Few English villages the size of Titchfield have such a rich and varied history. There are palaeolithic remains, the oldest standing piece of ecclesiastical architecture in Hampshire, the site of a famous monastic library and buildings associated with William Shakespeare.
The place retains its quirky, robust individuality, with a hotel and pubs adding to its charms. Centrally-located Wheatsheaf is a prized watering hole and when I went the locals were there in force prior to a funeral.
Beer mats – Batemans Valiant, Spitfire, Exmoor Houndog - decorate beams in the two-roomed pub, with an outside area at the back. This is a makeover-free zone.
The only nod to 2011 food trends is found on the vegetarian list, which includes bruschetta with roasted red peppers; warm goat’s cheese and beetroot salad; tortillas with all the Mexican trimmings. Otherwise, it’s the likes of lasagne; steak and ale pie; sausages and mash; beer-battered cod with chips and homemade tartare sauce; ribeye and chips and the house curry. Come here for sandwiches, a daily soup or a steak baguette, prices around the £9 mark for mains.
My choice, from the specials board, was pork loin with a lemon butter garlic sauce and herb crust (£9.95). Cooked from scratch, it took its time to arrive. Was it worth the 25-minute wait? Definitely. This highly enjoyable, simple dish came with excellent vegetables, cauliflower, broccoli, carrots and new potatoes
The crust, however, was just a sprinkle of fresh crumbs and could have done with being buttered and either baked or grilled. A number of wines by the glass yielded a perfectly acceptable shiraz, but new glasses might be a consideration.
Desserts at £4.50 could include a chocolate and orange roulade; Forest of Bere ice cream; tiramisu and lemon tart, the latter my choice and billed as homemade. But the crust was undercooked, although the tangy filling was decorated with a luscious slice of lemon. The house style is one of jugs. You get a jug of sauce with the pork and one with cream with desserts, a nice touch.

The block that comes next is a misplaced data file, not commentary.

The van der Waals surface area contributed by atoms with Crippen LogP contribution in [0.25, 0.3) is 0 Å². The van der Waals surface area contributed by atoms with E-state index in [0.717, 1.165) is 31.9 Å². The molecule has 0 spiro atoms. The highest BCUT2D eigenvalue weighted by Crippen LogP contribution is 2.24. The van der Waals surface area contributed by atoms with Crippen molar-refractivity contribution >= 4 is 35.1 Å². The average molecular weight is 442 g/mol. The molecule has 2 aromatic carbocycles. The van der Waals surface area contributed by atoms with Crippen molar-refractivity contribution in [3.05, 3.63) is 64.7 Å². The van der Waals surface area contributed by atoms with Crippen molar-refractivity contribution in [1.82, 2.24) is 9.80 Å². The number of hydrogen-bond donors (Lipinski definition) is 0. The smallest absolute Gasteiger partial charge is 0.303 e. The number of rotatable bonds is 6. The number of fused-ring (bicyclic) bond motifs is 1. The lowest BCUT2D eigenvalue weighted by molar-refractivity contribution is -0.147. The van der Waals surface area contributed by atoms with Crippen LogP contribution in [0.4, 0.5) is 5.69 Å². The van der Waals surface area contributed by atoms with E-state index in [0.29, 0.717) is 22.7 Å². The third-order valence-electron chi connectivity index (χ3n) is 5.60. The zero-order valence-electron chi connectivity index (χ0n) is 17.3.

In pride of place in the bar is a large beer barrel used as a high table, which might have found its way from the late Hope Brewery near the pub. In the mid 19th century, Titchfield was home to no fewer than five breweries and 12 inns.
These days there are four pubs, but the welcome continues to be part of the many charms of Titchfield. My bill came to just under £19.
The Wheatsheaf Inn, 1 East Street, Titchfield, Fareham PO14 4AD
Open from noon-2.30pm and 6pm-9.30pm for food Tues-Fri, noon–10pm (Sat) and noon–4pm (Sun). No food Sunday evening or Mondays.
Disabled access: Fine, but toilets are on the first floor.
How to get there: Follow the signs to Fareham off the A27, then signs to Titchfield. At the Titchfield bypass, exit at Titchfield village. The Wheatsheaf is on the right in East Street.